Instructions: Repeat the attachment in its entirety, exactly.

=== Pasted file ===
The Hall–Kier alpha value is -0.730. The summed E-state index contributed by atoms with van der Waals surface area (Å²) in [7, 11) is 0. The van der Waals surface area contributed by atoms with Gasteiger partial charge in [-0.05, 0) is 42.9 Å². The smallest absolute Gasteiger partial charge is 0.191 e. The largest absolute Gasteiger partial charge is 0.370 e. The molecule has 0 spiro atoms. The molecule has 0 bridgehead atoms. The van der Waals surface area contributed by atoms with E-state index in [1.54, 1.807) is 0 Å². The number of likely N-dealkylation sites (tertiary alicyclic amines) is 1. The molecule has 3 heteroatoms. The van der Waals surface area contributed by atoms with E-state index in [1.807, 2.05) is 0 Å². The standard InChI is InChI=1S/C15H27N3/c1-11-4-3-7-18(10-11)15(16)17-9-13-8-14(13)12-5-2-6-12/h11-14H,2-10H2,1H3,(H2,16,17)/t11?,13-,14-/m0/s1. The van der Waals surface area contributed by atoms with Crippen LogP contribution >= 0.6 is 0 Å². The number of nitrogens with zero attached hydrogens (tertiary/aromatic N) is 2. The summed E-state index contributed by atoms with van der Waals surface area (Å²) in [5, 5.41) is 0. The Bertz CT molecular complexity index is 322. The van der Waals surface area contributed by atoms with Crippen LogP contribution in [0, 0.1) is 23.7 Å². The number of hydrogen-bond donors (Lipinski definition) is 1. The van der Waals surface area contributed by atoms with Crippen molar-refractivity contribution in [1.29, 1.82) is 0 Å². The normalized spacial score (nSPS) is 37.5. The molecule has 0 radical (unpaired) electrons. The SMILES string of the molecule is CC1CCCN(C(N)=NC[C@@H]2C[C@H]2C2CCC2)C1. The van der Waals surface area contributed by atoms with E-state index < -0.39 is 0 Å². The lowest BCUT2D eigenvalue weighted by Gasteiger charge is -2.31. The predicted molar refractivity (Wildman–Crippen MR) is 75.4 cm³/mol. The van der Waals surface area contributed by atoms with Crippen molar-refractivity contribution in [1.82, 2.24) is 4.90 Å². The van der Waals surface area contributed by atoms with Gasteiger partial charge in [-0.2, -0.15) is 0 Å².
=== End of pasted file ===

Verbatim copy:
The Hall–Kier alpha value is -0.730. The summed E-state index contributed by atoms with van der Waals surface area (Å²) in [7, 11) is 0. The van der Waals surface area contributed by atoms with Gasteiger partial charge in [-0.05, 0) is 42.9 Å². The smallest absolute Gasteiger partial charge is 0.191 e. The largest absolute Gasteiger partial charge is 0.370 e. The molecule has 0 spiro atoms. The molecule has 0 bridgehead atoms. The van der Waals surface area contributed by atoms with E-state index in [1.54, 1.807) is 0 Å². The number of likely N-dealkylation sites (tertiary alicyclic amines) is 1. The molecule has 3 heteroatoms. The van der Waals surface area contributed by atoms with E-state index in [1.807, 2.05) is 0 Å². The standard InChI is InChI=1S/C15H27N3/c1-11-4-3-7-18(10-11)15(16)17-9-13-8-14(13)12-5-2-6-12/h11-14H,2-10H2,1H3,(H2,16,17)/t11?,13-,14-/m0/s1. The van der Waals surface area contributed by atoms with Crippen LogP contribution >= 0.6 is 0 Å². The number of nitrogens with zero attached hydrogens (tertiary/aromatic N) is 2. The summed E-state index contributed by atoms with van der Waals surface area (Å²) in [5, 5.41) is 0. The Bertz CT molecular complexity index is 322. The van der Waals surface area contributed by atoms with Crippen LogP contribution in [0, 0.1) is 23.7 Å². The number of hydrogen-bond donors (Lipinski definition) is 1. The van der Waals surface area contributed by atoms with Crippen molar-refractivity contribution in [1.29, 1.82) is 0 Å². The normalized spacial score (nSPS) is 37.5. The molecule has 0 radical (unpaired) electrons. The SMILES string of the molecule is CC1CCCN(C(N)=NC[C@@H]2C[C@H]2C2CCC2)C1. The van der Waals surface area contributed by atoms with E-state index < -0.39 is 0 Å². The lowest BCUT2D eigenvalue weighted by Gasteiger charge is -2.31. The predicted molar refractivity (Wildman–Crippen MR) is 75.4 cm³/mol. The van der Waals surface area contributed by atoms with Crippen molar-refractivity contribution in [1.82, 2.24) is 4.90 Å². The van der Waals surface area contributed by atoms with Gasteiger partial charge in [-0.2, -0.15) is 0 Å².